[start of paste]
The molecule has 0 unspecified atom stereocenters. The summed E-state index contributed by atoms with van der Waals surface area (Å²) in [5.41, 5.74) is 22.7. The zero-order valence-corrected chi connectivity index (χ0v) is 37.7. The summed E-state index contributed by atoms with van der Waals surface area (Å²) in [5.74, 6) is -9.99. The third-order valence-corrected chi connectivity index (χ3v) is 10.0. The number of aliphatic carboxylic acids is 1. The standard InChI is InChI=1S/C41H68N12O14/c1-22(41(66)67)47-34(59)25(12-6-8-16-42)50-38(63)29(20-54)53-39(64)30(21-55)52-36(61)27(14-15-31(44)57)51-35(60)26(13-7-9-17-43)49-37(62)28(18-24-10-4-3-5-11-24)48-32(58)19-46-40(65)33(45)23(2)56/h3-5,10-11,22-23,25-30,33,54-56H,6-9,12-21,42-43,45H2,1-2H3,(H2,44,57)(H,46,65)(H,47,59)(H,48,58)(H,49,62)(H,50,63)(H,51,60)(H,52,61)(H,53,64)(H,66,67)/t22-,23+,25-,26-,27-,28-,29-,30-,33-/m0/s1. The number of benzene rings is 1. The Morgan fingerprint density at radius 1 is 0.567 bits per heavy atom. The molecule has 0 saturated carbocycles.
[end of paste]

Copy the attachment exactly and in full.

The molecule has 0 unspecified atom stereocenters. The summed E-state index contributed by atoms with van der Waals surface area (Å²) in [5.41, 5.74) is 22.7. The zero-order valence-corrected chi connectivity index (χ0v) is 37.7. The summed E-state index contributed by atoms with van der Waals surface area (Å²) in [5.74, 6) is -9.99. The third-order valence-corrected chi connectivity index (χ3v) is 10.0. The number of aliphatic carboxylic acids is 1. The standard InChI is InChI=1S/C41H68N12O14/c1-22(41(66)67)47-34(59)25(12-6-8-16-42)50-38(63)29(20-54)53-39(64)30(21-55)52-36(61)27(14-15-31(44)57)51-35(60)26(13-7-9-17-43)49-37(62)28(18-24-10-4-3-5-11-24)48-32(58)19-46-40(65)33(45)23(2)56/h3-5,10-11,22-23,25-30,33,54-56H,6-9,12-21,42-43,45H2,1-2H3,(H2,44,57)(H,46,65)(H,47,59)(H,48,58)(H,49,62)(H,50,63)(H,51,60)(H,52,61)(H,53,64)(H,66,67)/t22-,23+,25-,26-,27-,28-,29-,30-,33-/m0/s1. The number of benzene rings is 1. The Morgan fingerprint density at radius 1 is 0.567 bits per heavy atom. The molecule has 0 saturated carbocycles.